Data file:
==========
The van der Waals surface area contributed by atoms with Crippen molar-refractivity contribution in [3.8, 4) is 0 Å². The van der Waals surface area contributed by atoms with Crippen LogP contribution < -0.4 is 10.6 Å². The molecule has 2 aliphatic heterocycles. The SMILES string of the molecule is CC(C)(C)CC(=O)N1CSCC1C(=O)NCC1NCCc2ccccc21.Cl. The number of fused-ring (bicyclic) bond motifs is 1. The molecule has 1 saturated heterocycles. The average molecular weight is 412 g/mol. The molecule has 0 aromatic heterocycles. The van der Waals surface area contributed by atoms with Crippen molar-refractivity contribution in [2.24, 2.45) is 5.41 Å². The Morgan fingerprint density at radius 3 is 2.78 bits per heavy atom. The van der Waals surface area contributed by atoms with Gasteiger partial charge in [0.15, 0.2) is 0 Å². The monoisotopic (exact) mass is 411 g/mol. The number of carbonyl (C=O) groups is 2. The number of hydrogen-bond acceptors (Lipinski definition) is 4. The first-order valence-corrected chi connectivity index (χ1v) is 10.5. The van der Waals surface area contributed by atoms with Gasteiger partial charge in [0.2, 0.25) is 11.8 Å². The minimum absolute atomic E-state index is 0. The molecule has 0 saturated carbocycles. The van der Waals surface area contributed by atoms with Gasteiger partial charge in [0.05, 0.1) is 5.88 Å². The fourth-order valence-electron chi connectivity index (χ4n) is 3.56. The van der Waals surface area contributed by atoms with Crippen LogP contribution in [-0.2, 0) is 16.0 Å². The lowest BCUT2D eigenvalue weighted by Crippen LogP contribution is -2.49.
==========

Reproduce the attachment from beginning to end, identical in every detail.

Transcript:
The van der Waals surface area contributed by atoms with Crippen molar-refractivity contribution in [3.8, 4) is 0 Å². The van der Waals surface area contributed by atoms with Crippen LogP contribution < -0.4 is 10.6 Å². The molecule has 2 aliphatic heterocycles. The SMILES string of the molecule is CC(C)(C)CC(=O)N1CSCC1C(=O)NCC1NCCc2ccccc21.Cl. The number of fused-ring (bicyclic) bond motifs is 1. The molecule has 1 saturated heterocycles. The average molecular weight is 412 g/mol. The molecule has 0 aromatic heterocycles. The van der Waals surface area contributed by atoms with Crippen molar-refractivity contribution in [2.24, 2.45) is 5.41 Å². The Morgan fingerprint density at radius 3 is 2.78 bits per heavy atom. The van der Waals surface area contributed by atoms with Gasteiger partial charge in [0.15, 0.2) is 0 Å². The monoisotopic (exact) mass is 411 g/mol. The number of carbonyl (C=O) groups is 2. The number of hydrogen-bond acceptors (Lipinski definition) is 4. The first-order valence-corrected chi connectivity index (χ1v) is 10.5. The van der Waals surface area contributed by atoms with Gasteiger partial charge in [0.2, 0.25) is 11.8 Å². The minimum absolute atomic E-state index is 0. The molecule has 0 saturated carbocycles. The van der Waals surface area contributed by atoms with Gasteiger partial charge in [0.05, 0.1) is 5.88 Å². The fourth-order valence-electron chi connectivity index (χ4n) is 3.56. The van der Waals surface area contributed by atoms with Crippen LogP contribution in [-0.2, 0) is 16.0 Å². The lowest BCUT2D eigenvalue weighted by Crippen LogP contribution is -2.49.